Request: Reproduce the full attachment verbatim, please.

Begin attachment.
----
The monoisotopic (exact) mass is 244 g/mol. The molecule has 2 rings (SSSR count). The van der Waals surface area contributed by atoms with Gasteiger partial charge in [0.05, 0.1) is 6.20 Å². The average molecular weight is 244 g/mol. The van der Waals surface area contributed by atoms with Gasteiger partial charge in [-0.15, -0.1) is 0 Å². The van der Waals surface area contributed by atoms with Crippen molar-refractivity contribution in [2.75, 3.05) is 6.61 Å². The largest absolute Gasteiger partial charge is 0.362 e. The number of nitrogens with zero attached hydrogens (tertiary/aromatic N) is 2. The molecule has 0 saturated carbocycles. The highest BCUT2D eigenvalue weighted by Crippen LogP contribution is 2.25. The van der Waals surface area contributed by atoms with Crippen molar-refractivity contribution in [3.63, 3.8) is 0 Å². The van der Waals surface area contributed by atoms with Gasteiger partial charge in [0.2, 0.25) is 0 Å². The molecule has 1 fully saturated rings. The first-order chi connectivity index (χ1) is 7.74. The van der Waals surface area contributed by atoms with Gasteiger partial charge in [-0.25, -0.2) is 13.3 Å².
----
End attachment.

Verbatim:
The monoisotopic (exact) mass is 244 g/mol. The molecule has 2 rings (SSSR count). The van der Waals surface area contributed by atoms with Gasteiger partial charge in [0.05, 0.1) is 6.20 Å². The average molecular weight is 244 g/mol. The van der Waals surface area contributed by atoms with Gasteiger partial charge in [-0.15, -0.1) is 0 Å². The van der Waals surface area contributed by atoms with Crippen molar-refractivity contribution in [2.75, 3.05) is 6.61 Å². The largest absolute Gasteiger partial charge is 0.362 e. The number of nitrogens with zero attached hydrogens (tertiary/aromatic N) is 2. The molecule has 0 saturated carbocycles. The highest BCUT2D eigenvalue weighted by Crippen LogP contribution is 2.25. The van der Waals surface area contributed by atoms with Crippen molar-refractivity contribution in [3.63, 3.8) is 0 Å². The van der Waals surface area contributed by atoms with Gasteiger partial charge in [0.2, 0.25) is 0 Å². The molecule has 1 fully saturated rings. The first-order chi connectivity index (χ1) is 7.74. The van der Waals surface area contributed by atoms with Gasteiger partial charge in [-0.25, -0.2) is 13.3 Å².